Balance is now what’s expected for heating systems
Peter Reynolds explains why hydraulic balancing offers benefits for heating system efficiency, and why he welcomes government policy that it should be ‘expected practice’ in domestic installations.
Ensuring optimal distribution of water in a heating system has been shown by independent studies to offer savings of up to 27% of total heating costs. This is known as hydraulic balancing. In November 2017, the Department for Business Energy and Industrial Strategy (BEIS) recognised hydraulic balancing as “expected practice” in connection with installation or replacement of a domestic heating system.
Hydraulic balancing to achieve better-controlled heating and cooling systems is an established technique. However, it has traditionally been deployed more commonly in larger commercial and industrial type applications due to the time and expertise involved with undertaking it competently.
There are many reasons to do this, as correct balancing means that the distribution of water in a building’s heating or cooling system attains the intended indoor climate, as well as optimum energy efficiency. When a heating system is balanced, all radiators will equally meet the desired flowrates and therefore the problem with a low temperature at the furthest radiators is eradicated. Additionally, once the radiators are correctly balanced, they do not require any additional balancing, providing there are no changes to the heating system.
However, the story in the case of home heating systems has up until now been different as the majority of these have not been hydraulically balanced, which often led to an uneven distribution of heating. Radiators installed at remote locations to the pump are insufficiently supplied, whereas radiators nearer the pump are oversupplied, causing occupant discomfort. The solutions traditionally sought to overcome these issues included installing a larger pump or turning up the boiler heating setting. However, these solutions waste a lot of energy; increase heating costs; raise the potential for noise nuisance; and reduce the ambient comfort levels for occupants.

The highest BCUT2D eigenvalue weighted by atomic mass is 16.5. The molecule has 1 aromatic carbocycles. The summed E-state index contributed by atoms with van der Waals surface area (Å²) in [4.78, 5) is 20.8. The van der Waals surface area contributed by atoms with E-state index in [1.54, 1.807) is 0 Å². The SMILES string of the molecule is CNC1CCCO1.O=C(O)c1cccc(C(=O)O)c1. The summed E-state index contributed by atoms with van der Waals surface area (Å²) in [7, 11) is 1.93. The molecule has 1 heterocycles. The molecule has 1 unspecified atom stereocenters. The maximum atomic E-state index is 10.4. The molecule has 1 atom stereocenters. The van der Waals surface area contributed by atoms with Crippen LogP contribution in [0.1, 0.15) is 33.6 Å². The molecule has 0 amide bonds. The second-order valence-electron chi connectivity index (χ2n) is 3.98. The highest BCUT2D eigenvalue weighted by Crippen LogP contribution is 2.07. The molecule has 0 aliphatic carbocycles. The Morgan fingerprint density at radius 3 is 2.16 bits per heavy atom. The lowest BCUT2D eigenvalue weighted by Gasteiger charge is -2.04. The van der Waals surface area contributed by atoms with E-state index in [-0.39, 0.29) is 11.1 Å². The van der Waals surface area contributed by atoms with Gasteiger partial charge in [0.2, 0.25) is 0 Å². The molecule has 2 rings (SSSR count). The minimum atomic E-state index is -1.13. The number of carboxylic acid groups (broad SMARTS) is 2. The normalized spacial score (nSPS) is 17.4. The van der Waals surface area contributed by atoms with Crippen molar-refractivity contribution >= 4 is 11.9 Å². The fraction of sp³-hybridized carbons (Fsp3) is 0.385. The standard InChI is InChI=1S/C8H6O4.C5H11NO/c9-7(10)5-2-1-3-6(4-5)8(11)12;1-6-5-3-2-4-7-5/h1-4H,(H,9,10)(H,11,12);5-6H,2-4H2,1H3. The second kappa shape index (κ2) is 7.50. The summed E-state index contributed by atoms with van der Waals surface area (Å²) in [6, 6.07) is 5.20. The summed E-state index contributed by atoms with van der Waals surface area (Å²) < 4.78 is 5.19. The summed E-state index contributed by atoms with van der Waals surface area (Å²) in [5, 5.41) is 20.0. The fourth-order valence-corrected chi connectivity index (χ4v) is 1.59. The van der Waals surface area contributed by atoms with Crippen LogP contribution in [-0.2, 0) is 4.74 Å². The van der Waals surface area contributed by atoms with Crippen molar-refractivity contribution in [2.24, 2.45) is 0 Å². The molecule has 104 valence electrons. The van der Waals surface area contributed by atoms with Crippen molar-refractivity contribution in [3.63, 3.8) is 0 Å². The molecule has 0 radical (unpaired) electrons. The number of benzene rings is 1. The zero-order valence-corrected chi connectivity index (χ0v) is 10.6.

Up until recently, hydraulic balancing could only be undertaken within a domestic arena in limited ways:
• Taking a “gut feel” approach using the radiators and their lockshield valves
• Referencing a table look-up and adjustment on the radiator
• Use of FGA thermocouples to measure temperature differentials
• Adopting the advanced commercial building services type solutions with detailed heat load calculations and specialised equipment.
However, the industry has seen recent breakthroughs with the emergence of automated methods to deliver hydraulic balancing more accurately and faster than conventional options. These have the potential to make a real difference. Automated solutions are being commercialised by key boiler and circulator pump manufacturers in the UK, which makes the process much easier and quicker to achieve – so there really isn’t an excuse not to offer this valuable service.
What’s more, BEIS has announced plans to drive up standards for domestic heating systems at point of installation or replacement from April 2018. Alongside access to a range of installed energy saving measures, installers and consumers are set to be offered advice on a crucial element of heating system performance – the flow of water across each radiator (heat emitter) within the central heating system. Replacing a boiler or heating system component represents a key opportunity to check that the entire system is working optimally.
Hydraulic balancing can be delivered through a variety of different methods which vary according to cost and labour intensiveness. However, if undertaken correctly, all offer energy saving potential. The work involved can be delivered by any competent ‘Gas Safe’ technician at the same time as replacement of a boiler or other heating system component.
In the coming months, Grundfos will be working closely with Government Departments and the heating industry to ensure that this expected practice is instilled within relevant guides and industry commissioning checklists to ensure that consumers receive the service that means these savings are possible.
Peter Reynolds is managing director of Grundfos UK.